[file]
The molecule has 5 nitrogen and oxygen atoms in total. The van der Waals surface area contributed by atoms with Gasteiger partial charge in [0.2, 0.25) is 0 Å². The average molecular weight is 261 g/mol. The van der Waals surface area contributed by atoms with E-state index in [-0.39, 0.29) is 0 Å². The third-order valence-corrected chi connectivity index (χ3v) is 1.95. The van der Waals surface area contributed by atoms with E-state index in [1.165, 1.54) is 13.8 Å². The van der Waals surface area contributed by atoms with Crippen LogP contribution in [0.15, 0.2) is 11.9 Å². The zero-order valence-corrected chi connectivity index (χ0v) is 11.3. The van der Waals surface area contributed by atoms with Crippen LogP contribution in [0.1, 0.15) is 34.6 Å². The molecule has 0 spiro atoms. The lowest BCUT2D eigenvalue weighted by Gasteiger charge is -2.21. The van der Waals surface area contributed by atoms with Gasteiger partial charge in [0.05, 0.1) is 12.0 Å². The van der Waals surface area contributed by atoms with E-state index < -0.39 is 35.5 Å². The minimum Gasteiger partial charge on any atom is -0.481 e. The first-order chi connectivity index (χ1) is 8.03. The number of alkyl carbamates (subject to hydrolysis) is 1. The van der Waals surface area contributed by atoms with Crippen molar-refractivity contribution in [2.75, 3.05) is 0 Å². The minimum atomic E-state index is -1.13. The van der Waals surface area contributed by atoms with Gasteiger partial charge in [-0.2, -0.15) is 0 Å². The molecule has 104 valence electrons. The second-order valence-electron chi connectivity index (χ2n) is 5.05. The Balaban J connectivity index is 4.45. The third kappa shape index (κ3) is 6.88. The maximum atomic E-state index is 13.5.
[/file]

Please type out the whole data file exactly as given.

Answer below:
The molecule has 5 nitrogen and oxygen atoms in total. The van der Waals surface area contributed by atoms with Gasteiger partial charge in [0.2, 0.25) is 0 Å². The average molecular weight is 261 g/mol. The van der Waals surface area contributed by atoms with E-state index in [-0.39, 0.29) is 0 Å². The third-order valence-corrected chi connectivity index (χ3v) is 1.95. The van der Waals surface area contributed by atoms with E-state index in [1.165, 1.54) is 13.8 Å². The van der Waals surface area contributed by atoms with Crippen LogP contribution in [0.15, 0.2) is 11.9 Å². The zero-order valence-corrected chi connectivity index (χ0v) is 11.3. The van der Waals surface area contributed by atoms with Crippen LogP contribution in [0.1, 0.15) is 34.6 Å². The molecule has 0 spiro atoms. The lowest BCUT2D eigenvalue weighted by Gasteiger charge is -2.21. The van der Waals surface area contributed by atoms with Gasteiger partial charge in [0.05, 0.1) is 12.0 Å². The van der Waals surface area contributed by atoms with E-state index < -0.39 is 35.5 Å². The minimum Gasteiger partial charge on any atom is -0.481 e. The first-order chi connectivity index (χ1) is 8.03. The number of alkyl carbamates (subject to hydrolysis) is 1. The van der Waals surface area contributed by atoms with Crippen molar-refractivity contribution in [2.75, 3.05) is 0 Å². The minimum atomic E-state index is -1.13. The van der Waals surface area contributed by atoms with Gasteiger partial charge in [-0.2, -0.15) is 0 Å². The molecule has 104 valence electrons. The second-order valence-electron chi connectivity index (χ2n) is 5.05. The Balaban J connectivity index is 4.45. The third kappa shape index (κ3) is 6.88. The maximum atomic E-state index is 13.5.